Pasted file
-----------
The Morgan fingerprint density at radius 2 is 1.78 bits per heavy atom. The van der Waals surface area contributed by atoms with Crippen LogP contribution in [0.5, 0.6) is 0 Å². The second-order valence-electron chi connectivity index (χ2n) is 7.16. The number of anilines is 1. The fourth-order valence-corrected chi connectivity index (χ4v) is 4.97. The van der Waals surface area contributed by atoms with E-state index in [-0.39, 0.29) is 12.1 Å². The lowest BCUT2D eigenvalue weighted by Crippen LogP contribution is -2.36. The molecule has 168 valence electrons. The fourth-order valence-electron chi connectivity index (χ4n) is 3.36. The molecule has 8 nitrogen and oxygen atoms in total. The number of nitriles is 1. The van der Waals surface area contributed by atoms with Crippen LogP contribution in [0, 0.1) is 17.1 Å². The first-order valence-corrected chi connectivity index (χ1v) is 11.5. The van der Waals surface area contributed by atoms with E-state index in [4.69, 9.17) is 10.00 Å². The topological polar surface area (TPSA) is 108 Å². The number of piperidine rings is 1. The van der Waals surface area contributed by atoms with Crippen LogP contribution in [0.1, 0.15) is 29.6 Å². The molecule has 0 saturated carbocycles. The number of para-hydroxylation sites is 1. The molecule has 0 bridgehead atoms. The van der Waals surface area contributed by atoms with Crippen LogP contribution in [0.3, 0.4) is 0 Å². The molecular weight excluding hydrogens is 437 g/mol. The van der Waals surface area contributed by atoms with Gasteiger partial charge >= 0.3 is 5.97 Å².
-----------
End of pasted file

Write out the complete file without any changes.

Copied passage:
The Morgan fingerprint density at radius 2 is 1.78 bits per heavy atom. The van der Waals surface area contributed by atoms with Crippen LogP contribution in [0.5, 0.6) is 0 Å². The second-order valence-electron chi connectivity index (χ2n) is 7.16. The number of anilines is 1. The fourth-order valence-corrected chi connectivity index (χ4v) is 4.97. The van der Waals surface area contributed by atoms with E-state index in [-0.39, 0.29) is 12.1 Å². The lowest BCUT2D eigenvalue weighted by Crippen LogP contribution is -2.36. The molecule has 168 valence electrons. The fourth-order valence-electron chi connectivity index (χ4n) is 3.36. The molecule has 8 nitrogen and oxygen atoms in total. The number of nitriles is 1. The van der Waals surface area contributed by atoms with Crippen LogP contribution in [0, 0.1) is 17.1 Å². The first-order valence-corrected chi connectivity index (χ1v) is 11.5. The van der Waals surface area contributed by atoms with E-state index in [4.69, 9.17) is 10.00 Å². The topological polar surface area (TPSA) is 108 Å². The number of piperidine rings is 1. The van der Waals surface area contributed by atoms with Crippen LogP contribution in [0.1, 0.15) is 29.6 Å². The molecule has 0 saturated carbocycles. The number of para-hydroxylation sites is 1. The molecule has 0 bridgehead atoms. The van der Waals surface area contributed by atoms with Crippen LogP contribution in [0.3, 0.4) is 0 Å². The molecular weight excluding hydrogens is 437 g/mol. The van der Waals surface area contributed by atoms with Gasteiger partial charge >= 0.3 is 5.97 Å².